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Dan Rosen | NHL.com correspondent
Jan 31, 2007, 9:36 AM EST


Aaron Ward played all of one period in Ranger blue before he got his welcome to Madison Square Garden in a New York minute.

"I am walking off the ice and a guy leans over the railing and goes, 'For God's sakes Ward, we brought you here to freaking hit,' " Ward recalled. "I had only played one period with the Rangers. I was still trying to find my way back to the locker room."

Hey, that's life in the big city. It's even life for a defenseman who brought a Stanley Cup championship resume to Madison Square Garden this season.

It's also the exact life Ward was waiting for when he signed on with the Rangers this past July for a multi-year, multi-million dollar contract after plenty of postseason success with the Stanley Cup champion Carolina Hurricanes last season.

"I thought about this a while ago, and the realization is that if I came here years ago I wouldn't be ready for it," Ward said. "I think at 34 now, I knew over the summer what I was getting myself into."

Fortunately, the veteran blue liner has a release valve that sucks any pressure of playing in the Garden right out.

Ward is the Rangers version of a Saturday Night Live character. He's entertaining and witty, but at times a bit over the top and overbearing, but in good ways. He said his teammates have begun referring to him as "Farva", the obnoxious prankster from "Super Troopers."

"It's not so much what I say and what I do, just with my personality sometimes people just look at me and they shake their heads, which is fine with me," Ward said. "Again, I'm being myself. I don't think I take it upon myself to be the comic relief. If you know me away from the rink, I'm the same way there. I'm a find-a-good-time-in-every-situation kind of guy."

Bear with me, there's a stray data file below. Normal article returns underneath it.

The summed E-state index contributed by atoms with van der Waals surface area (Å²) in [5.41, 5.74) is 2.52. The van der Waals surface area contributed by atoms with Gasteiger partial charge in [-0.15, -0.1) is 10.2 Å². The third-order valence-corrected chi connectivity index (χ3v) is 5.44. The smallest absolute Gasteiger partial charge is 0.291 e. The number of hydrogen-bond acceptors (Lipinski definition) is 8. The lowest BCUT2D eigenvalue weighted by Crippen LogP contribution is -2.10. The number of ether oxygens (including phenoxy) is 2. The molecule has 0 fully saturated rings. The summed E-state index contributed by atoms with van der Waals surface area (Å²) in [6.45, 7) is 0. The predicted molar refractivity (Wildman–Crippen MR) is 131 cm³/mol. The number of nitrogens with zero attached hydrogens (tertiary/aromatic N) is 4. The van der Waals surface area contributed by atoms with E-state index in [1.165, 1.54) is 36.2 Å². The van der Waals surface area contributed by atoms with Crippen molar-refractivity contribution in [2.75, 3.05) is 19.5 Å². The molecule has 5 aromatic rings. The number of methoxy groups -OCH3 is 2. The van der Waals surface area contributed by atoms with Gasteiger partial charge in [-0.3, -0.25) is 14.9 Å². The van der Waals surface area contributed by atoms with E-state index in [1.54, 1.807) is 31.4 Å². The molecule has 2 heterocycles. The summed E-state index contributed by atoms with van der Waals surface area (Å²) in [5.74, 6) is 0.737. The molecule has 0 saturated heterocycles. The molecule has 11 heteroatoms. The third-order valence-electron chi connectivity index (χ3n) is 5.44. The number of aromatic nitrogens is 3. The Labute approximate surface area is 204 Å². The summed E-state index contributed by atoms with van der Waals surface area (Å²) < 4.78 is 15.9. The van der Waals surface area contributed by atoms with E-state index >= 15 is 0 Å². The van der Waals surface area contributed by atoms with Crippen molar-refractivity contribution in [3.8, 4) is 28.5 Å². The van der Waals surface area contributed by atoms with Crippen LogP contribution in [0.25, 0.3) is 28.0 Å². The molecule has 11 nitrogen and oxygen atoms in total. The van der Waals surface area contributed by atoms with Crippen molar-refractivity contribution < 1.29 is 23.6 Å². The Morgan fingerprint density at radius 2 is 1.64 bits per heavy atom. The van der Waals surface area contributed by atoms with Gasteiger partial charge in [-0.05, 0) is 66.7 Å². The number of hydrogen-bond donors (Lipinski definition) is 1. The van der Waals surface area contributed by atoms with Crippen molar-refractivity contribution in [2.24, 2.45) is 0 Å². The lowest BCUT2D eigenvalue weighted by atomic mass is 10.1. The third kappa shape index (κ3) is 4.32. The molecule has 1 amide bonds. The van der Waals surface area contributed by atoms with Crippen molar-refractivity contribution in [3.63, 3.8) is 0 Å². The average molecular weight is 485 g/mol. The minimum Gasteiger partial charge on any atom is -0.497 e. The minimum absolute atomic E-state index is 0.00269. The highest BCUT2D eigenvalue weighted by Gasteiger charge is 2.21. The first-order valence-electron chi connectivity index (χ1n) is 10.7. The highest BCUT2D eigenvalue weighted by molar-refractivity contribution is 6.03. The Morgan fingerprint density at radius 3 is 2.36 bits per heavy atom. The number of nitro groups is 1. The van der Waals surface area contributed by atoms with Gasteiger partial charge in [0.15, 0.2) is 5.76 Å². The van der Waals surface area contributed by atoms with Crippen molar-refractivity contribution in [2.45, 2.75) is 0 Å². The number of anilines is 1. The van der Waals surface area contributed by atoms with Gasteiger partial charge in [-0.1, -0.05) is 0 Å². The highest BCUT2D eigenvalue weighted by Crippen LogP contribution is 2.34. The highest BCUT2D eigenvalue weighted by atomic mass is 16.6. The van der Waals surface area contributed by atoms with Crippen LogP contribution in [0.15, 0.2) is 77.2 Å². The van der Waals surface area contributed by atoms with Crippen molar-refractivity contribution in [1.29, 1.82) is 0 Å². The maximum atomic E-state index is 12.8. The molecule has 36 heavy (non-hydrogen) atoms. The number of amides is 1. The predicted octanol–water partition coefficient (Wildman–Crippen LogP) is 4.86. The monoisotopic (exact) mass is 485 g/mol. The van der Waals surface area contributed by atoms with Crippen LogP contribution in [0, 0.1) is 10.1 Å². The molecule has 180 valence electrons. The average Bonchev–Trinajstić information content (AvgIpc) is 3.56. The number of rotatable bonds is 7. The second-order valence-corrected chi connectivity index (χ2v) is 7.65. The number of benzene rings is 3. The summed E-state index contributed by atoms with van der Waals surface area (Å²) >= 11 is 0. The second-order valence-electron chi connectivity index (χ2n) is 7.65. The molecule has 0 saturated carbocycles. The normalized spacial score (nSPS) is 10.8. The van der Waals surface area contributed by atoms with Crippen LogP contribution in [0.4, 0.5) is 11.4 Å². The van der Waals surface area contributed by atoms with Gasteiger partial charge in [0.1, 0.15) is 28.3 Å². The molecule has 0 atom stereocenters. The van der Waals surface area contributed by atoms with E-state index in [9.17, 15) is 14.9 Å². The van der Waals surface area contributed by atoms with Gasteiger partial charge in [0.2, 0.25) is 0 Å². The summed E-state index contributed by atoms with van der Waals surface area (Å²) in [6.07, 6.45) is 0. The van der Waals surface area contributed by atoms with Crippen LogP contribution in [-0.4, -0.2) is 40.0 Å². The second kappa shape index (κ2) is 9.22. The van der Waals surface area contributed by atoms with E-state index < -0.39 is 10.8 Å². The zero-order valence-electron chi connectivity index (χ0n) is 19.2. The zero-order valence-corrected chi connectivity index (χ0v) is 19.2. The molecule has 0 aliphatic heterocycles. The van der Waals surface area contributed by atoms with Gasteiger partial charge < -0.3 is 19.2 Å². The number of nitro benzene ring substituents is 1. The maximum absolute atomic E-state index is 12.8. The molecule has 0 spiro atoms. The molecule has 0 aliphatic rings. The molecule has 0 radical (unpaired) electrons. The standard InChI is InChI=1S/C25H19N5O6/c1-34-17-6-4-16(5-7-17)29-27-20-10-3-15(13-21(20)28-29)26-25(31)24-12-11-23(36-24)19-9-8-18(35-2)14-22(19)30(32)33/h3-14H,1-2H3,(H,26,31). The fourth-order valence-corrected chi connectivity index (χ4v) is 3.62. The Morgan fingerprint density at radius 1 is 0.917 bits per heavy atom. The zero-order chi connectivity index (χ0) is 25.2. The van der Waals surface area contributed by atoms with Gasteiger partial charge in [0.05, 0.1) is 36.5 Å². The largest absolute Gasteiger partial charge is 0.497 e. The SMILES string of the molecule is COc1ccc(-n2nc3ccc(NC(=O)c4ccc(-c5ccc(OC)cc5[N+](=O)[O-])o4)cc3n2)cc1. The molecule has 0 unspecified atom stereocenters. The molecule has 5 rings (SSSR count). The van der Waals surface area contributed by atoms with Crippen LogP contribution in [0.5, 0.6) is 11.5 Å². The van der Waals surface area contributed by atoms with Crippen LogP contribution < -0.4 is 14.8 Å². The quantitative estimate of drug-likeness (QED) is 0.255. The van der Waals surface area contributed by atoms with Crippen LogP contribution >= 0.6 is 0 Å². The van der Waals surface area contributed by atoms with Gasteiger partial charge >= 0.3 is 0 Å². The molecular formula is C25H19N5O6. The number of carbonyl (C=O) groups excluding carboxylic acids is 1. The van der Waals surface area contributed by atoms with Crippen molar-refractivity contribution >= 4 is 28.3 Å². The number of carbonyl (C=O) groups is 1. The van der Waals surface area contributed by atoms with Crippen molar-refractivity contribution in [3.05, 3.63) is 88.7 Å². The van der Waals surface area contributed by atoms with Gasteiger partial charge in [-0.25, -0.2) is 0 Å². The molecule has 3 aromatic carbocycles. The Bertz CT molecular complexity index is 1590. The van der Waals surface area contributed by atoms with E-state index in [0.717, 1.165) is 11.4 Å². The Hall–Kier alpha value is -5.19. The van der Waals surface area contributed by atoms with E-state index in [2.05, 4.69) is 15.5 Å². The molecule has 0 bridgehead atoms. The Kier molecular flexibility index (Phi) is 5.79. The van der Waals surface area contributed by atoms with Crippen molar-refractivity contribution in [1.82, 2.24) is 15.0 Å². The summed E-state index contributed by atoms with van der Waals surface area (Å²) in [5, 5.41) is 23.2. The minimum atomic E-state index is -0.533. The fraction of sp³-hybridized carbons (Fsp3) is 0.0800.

"It's a long season and there are all various levels of stress and pressure, and when you have a guy with a release valve, it doesn't hurt at all," Rangers coach Tom Renney added. "Bottom line is he's a good competitor, he works hard in practice, and his teammates recognize that. So when he brings some levity, most times it's at the right time."

Ward, though, recognizes that at times he has to temper his personality. In a locker room filled with leaders and future Hall of Famers like Brendan Shanahan and Jaromir Jagr, Ward believes he needs to be careful about where he directs his behavior.

"In terms of the roller-coaster experience (of this Rangers season), Shanny has been more of the vocal leader," Ward said. "I know there are times where we come off of seven-straight losses and it's hard to find the excitement of showing up at practice, so maybe I'll rag on guys a little bit and poke fun at them, just try to get it loose.

"When you're losing a number of games in a row or you're winning, you have to check that you don't get too high as much as you don't want to get too low. I try to prevent young guys from squeezing their sticks so tight that it prevents them from playing their best. I think I direct it towards the right people."

On the ice, Ward's behavior is altogether different.

He's simply a steady, stay-at-home defenseman, a role he's filled since breaking into the league with Detroit back in 1993-94. Ward won the Stanley Cup with the Red Wings in 1997 and 1998, and again with the Hurricanes last season.

The Windsor, Ontario native has spent this entire season as one of the Rangers' top four defensemen. He's been paired with 23-year-old Russian blue liner Fedor Tyutin for most of the season, and has contributed three goals and nine assists in 48 games.

"I had an idea in what we were getting in Aaron, and I can tell you he's delivered on that," Renney said. "You look for a veteran defenseman to step forward and provide those types of things that you require from an experienced player, especially at that position where there are an awful lot of decisions made. You're exposed constantly, so the experience is really important to everybody on the ice."

Ward's experience, coupled with his outgoing personality, has allowed him to brush off some of his Big Apple critics.

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